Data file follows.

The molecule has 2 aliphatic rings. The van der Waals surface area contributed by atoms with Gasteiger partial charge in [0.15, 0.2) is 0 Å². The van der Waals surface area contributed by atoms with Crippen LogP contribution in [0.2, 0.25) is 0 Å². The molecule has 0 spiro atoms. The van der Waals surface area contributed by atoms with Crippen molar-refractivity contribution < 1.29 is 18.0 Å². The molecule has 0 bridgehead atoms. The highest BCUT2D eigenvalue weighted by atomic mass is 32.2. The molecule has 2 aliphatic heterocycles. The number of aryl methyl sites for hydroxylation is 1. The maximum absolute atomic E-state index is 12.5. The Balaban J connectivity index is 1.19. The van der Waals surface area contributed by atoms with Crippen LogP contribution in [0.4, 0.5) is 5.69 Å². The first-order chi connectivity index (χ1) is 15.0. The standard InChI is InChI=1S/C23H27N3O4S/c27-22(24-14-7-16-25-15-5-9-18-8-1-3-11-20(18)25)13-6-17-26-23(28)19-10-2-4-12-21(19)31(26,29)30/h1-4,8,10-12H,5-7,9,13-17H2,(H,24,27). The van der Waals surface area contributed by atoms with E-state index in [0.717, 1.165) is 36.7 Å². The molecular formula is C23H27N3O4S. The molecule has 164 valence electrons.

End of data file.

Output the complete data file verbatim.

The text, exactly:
The molecule has 2 aliphatic rings. The van der Waals surface area contributed by atoms with Gasteiger partial charge in [0.15, 0.2) is 0 Å². The van der Waals surface area contributed by atoms with Crippen LogP contribution in [0.2, 0.25) is 0 Å². The molecule has 0 spiro atoms. The van der Waals surface area contributed by atoms with Crippen molar-refractivity contribution < 1.29 is 18.0 Å². The molecule has 0 bridgehead atoms. The highest BCUT2D eigenvalue weighted by atomic mass is 32.2. The molecule has 2 aliphatic heterocycles. The number of aryl methyl sites for hydroxylation is 1. The maximum absolute atomic E-state index is 12.5. The Balaban J connectivity index is 1.19. The van der Waals surface area contributed by atoms with Crippen LogP contribution in [0.4, 0.5) is 5.69 Å². The first-order chi connectivity index (χ1) is 15.0. The standard InChI is InChI=1S/C23H27N3O4S/c27-22(24-14-7-16-25-15-5-9-18-8-1-3-11-20(18)25)13-6-17-26-23(28)19-10-2-4-12-21(19)31(26,29)30/h1-4,8,10-12H,5-7,9,13-17H2,(H,24,27). The van der Waals surface area contributed by atoms with E-state index in [0.717, 1.165) is 36.7 Å². The molecular formula is C23H27N3O4S. The molecule has 164 valence electrons.